July 3, 2018 – While the European Union’s new 25 percent import tariff on Bourbon, Tennessee, and other American whiskies has only been in effect for a couple of days, distillers are already facing the costs of the growing trade dispute between the United States and many of its key trading partners. Whiskey is just one of many American-made products being targeted by the EU, Canada, Mexico, China, and Turkey in response to the Trump Administration’s tariffs on imported steel and aluminum. China is the next country scheduled to impose tariffs, with its 25 percent tariff to take effect on Friday.
Sazerac-owned Buffalo Trace Distillery has decided to eat some of the increased costs of its export business – for now. In an email to WhiskyCast Tuesday, Buffalo Trace spokeswoman Amy Preske confirmed a Bloomberg News report that the company will reduce its wholesale prices. “For the near term we are adjusting our FOBs to offset any impact that the new tariffs would have on our current retail prices in affected global markets,” she said. Buffalo Trace only exports a fraction of its annual production, primarily to Canada and Europe.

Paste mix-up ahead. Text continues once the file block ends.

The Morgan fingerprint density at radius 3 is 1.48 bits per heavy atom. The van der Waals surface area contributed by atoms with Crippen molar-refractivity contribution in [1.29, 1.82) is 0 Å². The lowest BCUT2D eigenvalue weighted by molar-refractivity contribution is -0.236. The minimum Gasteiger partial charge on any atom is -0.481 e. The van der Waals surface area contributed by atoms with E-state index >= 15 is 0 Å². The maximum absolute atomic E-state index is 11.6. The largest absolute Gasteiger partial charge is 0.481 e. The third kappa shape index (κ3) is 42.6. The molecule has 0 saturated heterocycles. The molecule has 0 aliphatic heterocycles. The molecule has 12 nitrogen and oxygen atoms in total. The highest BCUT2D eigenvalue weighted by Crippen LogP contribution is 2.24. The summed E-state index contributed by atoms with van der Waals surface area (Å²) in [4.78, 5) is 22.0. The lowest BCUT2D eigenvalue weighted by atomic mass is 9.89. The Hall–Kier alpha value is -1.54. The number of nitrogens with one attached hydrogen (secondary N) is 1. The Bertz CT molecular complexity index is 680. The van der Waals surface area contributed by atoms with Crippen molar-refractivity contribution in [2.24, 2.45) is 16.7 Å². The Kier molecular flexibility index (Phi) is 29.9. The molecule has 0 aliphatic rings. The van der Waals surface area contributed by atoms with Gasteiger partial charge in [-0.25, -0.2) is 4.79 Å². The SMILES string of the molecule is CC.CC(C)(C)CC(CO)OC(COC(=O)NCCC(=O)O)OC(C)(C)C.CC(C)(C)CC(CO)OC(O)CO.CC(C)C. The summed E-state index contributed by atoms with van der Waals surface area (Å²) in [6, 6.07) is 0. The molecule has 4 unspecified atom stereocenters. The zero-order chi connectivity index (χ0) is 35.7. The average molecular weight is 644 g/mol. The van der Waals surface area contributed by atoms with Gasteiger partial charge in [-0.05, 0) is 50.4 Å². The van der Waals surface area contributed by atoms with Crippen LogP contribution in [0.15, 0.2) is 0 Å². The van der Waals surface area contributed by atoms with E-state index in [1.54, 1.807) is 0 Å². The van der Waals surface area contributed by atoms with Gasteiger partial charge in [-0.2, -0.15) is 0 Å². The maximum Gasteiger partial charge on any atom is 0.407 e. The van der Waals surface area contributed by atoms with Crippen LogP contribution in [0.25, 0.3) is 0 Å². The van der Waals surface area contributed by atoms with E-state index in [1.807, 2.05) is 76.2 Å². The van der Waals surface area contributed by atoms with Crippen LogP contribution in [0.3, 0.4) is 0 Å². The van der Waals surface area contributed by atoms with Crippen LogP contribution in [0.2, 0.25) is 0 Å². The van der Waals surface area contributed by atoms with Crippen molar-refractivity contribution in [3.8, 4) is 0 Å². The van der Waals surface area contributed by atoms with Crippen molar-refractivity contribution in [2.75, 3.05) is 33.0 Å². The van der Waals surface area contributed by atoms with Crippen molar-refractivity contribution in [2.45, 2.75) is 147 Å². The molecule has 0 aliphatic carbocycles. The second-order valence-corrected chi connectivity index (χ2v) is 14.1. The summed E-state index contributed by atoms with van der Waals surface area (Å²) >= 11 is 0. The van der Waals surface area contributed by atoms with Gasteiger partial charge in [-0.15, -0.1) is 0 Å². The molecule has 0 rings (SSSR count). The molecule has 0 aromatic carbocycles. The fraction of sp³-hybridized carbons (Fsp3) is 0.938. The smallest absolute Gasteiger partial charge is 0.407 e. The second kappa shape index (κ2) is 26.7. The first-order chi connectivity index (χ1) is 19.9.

Brown-Forman’s Jack Daniel’s Tennessee Whiskey is the most-exported American whiskey brand globally, and the company gets about half of its annual sales outside of the United States. The Louisville-based distiller announced last month that it had prepared for the potential of a trade conflict by increasing export shipments of Jack Daniel’s and its Woodford Reserve Bourbon to markets where it controls its own distribution. As those tariff-free stocks start to become depleted, the company now plans to pass along the cost of the tariffs to consumers in the form of a 10 percent price increase.
The European Union and Canada are the largest export markets for American-made whiskies, according to Commerce Department export statistics. Canada is the largest single market, while six European Union member nations individually rank among the top ten overall export markets for American spirits, of which whiskies account for almost 70 percent of total exports.
This story will be updated as necessary.